“What is government if words have no meaning?”
Such was the question that Jared Loughner asked Representative Gabrielle Giffords at an event in 2007. Unsatisfied by Giffords’ response (or warranted lack thereof), Loughner targeted her with an apparently vengeful fixation.
The budding thought processes of this anarchical philosopher-wannabe clearly had nothing to do with then-obscure Sarah Palin and Glenn Beck – nor did they have anything to do with the then-nonexistent Tea Party. According to a CBS poll, 57% of Americans agree that today’s political tone did not impact Loughner’s attack.
It is unlikely that anyone would have seriously considered otherwise had Pima County Sheriff Clarence Dupnik not blamed America’s political climate without evidence (disgracing his status as a law enforcement officer). Left-wing leaning media outlets subsequently seized Dupnik’s talking point with zeal and defined the debate in their favor.
However, just hours later, the primary sources that average citizens have access to via the internet flatly contradicted the politicization.
From online message boards to YouTube videos to the classroom, Loughner demonstrated himself to be a pathological riddler who was angry at the world for refusing to answer his intellectually dishonest questions. As Loughner’s incoherent ramblings and love of conspiracy spiraled downward to senseless bloodshed, King Solomon’s warning proved true - “the lips of a fool consume him; the beginning of his talking is folly and the end of it is wicked madness” (Ecclesiastes 10:12-13).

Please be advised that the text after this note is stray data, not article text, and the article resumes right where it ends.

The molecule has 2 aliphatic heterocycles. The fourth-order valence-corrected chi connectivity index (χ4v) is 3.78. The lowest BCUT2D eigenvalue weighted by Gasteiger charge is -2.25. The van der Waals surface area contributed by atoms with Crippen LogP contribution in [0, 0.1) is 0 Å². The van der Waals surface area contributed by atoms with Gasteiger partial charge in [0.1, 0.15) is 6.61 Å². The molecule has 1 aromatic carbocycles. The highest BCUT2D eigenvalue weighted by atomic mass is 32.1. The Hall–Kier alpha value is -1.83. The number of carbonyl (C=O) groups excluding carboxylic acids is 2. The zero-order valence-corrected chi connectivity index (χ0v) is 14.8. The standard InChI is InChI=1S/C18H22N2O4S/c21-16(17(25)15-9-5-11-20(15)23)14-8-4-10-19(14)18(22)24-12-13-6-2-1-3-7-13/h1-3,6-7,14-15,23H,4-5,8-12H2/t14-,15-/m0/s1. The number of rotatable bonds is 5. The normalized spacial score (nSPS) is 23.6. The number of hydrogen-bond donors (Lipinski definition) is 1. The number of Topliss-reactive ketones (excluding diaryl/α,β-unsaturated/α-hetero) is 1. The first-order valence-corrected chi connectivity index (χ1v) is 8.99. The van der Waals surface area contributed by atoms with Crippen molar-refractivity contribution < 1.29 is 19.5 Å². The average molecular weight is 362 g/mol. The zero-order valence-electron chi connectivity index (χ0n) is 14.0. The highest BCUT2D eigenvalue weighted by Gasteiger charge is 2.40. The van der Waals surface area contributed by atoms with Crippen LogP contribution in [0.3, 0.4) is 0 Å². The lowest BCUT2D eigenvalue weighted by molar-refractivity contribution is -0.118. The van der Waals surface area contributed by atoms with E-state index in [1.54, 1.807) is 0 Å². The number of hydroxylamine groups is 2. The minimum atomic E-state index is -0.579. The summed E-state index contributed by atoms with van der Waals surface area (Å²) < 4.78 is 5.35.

In response to the tragedy, President Obama’s January 12th speech in Tucson was a bit better than I expected. It was tender, and for the most part above-board and presidential (it is unfortunate that the hooting and hollering disrupted the atmosphere). Obama even dared to go off-script to emphasize that political rhetoric – and “a simply lack of civility” – did not cause the Tucson massacre.
But the part that made me pause with concern was this peculiar statement by the president:
“Rather than pointing fingers or assigning blame, let us use this occasion to expand our moral imaginations”.
(Interestingly enough, Kirsten Powers, a fairly liberal commentator, was the first writer I came across who also noticed the oddity of the statement.)
In reality, we should assign blame to where blame is due – the murderer. One could argue that particular law enforcement bears some responsibility, considering that Loughner’s threat, in retrospect, was quite obvious. Yet ultimately, the truly guilty person in this case is Jared Loughner himself (and leaving it at that fact would have saved the media a great deal of trouble).
Expanding our “moral imaginations” – imagining evolving standards and moral relativism – certainly isn’t the answer to this situation. That sort of expansion makes room for more error, not more empathy.
Why is it that some in the media find it so hard to blame the murderer alone for murder?